9. How do the creative industries use data?
- Video: ECC Week 9 v 3
- ECC Week 9
Culture and Technology
Data is more than just technology. How is data being used imaginatively by people working in culture and the creative industries? Are there new ways that data could be used to open the door to future opportunities?
Michael Chappell is the CEO of Culture Counts. Michael has over 30 years’ experience in economic policy, business innovation, market research and strategy. He is a passionate advocator for arts and cultural sector. In 2011 he founded Culture Counts – a company specialising in outcomes-driven evaluation solutions for governments, cultural organisations and place-makers.
Beverley Hood is an artist and Reader in Technological Embodiment and Creative Practice, Director of Research and Unit of Assessment REF Coordinator for Design, at Edinburgh College of Art. Her research practice interrogates the impact of technology on relationships, the body and human experience, through the creation of practice-based projects and writing.
Asad Khan is a computational architect and a doctorate researcher at Edinburgh School of Architecture and Landscape Architecture (ESALA). His research and practice deploy Artificial Intelligence (AI) to create forensic autopsies, cinematic installations and data-simulations out of remote-sensed data-archives, indexing anthropogenic disasters and catastrophic anomalies. His research and practice is amassed into 'The Entropy Project'.
Wayne McGregor CBE
Wayne McGregor is a multi award-winning British choreographer and director. He is Artistic Director of Studio Wayne McGregor, a creative nexus that pushes the frontiers of physical intelligence through dance, design and technology. He is Resident Choreographer at the Royal Ballet and is regularly commissioned by companies around the world, alongside making work for Company Wayne McGregor his own touring dance company.
Wayne McGregor was replaced by Ben Cullen Williams for this event.
Ben Cullen Williams
Ben Cullen Williams is a London based artist, and long standing collaborator of Wayne McGregor’s, whose practice consists of sculptures, installations, photography and video. In his work, Williams explores mankind’s relationship to the world in a rapidly changing environment; he focuses on key issues such as the in-between, global, local and personal and the Anthropocene. He investigates how related spatial typologies can be understood as a physical manifestation of our own human condition. He draws on a range of fabrication processes from physical to digital to understand our phenomenological relationship to the material world in an unsettled age. His work has been shown internationally in a range of spaces, galleries and environments as well as collaborating with a range of different disciplines and fields. Williams’ work operates on a range of scales from the human sized to those of architectural proportions. Williams studied at the University of Edinburgh and the Royal College of Art.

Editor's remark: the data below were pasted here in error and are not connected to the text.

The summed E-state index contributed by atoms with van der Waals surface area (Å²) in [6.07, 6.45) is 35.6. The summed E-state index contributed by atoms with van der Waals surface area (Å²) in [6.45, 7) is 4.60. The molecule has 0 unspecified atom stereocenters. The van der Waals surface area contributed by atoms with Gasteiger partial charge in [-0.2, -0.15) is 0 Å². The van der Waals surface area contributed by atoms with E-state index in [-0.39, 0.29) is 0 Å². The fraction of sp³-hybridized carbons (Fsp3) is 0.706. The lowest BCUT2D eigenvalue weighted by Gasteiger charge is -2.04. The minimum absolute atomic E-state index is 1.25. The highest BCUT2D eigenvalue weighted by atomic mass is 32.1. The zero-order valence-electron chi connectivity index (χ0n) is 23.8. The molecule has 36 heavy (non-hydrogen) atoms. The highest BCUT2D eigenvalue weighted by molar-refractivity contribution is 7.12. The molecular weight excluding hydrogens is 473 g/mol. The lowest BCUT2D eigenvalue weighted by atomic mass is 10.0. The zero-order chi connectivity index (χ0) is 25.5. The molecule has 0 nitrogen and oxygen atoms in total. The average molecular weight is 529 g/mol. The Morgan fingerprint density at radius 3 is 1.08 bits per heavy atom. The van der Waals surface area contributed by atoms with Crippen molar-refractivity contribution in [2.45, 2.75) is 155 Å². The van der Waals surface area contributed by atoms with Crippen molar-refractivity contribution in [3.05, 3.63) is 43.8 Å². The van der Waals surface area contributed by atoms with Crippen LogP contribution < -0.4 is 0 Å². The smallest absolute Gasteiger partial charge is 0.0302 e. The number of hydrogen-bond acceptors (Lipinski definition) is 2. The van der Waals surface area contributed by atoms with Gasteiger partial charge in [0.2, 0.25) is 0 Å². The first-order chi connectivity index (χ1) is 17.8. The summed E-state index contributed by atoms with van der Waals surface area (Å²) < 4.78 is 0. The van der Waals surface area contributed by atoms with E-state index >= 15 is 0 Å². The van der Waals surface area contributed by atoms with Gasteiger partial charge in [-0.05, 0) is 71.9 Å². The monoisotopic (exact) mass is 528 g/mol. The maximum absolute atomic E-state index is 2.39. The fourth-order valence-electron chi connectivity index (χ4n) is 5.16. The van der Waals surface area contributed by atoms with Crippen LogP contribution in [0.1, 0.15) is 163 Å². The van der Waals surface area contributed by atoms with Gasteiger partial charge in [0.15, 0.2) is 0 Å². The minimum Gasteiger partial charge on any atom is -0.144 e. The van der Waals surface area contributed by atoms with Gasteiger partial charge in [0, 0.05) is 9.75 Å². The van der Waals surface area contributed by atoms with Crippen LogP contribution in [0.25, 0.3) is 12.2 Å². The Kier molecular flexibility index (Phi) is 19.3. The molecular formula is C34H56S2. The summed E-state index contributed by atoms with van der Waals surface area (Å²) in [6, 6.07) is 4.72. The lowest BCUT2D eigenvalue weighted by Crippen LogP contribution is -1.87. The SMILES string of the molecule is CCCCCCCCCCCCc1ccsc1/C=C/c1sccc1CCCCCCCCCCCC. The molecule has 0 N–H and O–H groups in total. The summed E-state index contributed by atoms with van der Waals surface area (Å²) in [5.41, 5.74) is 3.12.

Professor Chris Speed
Professor Chris Speed is Chair in Design Informatics at the University of Edinburgh, collaborating with a wide variety of partners to explore how design provides methods to adapt, and create products and services within a networked society. Chris has an established track record in directing large complex grants with industry partners that apply methods to challenges in the banking, international development and cultural heritage sectors.
Patricia Wu Wu
Patricia Wu Wu is a fashion designer and researcher who works with algorithmic computation, remote-sensing, digital fabrication, fiction and performance. She received her MA in Fashion and Textiles from the Glasgow School of Art in 2015. Her PhD research aims to mutate fashion towards new thresholds of material perceptibility, creating speculative conditions for thinking and practicing in the Anthropocene. www.patriciawuwu.com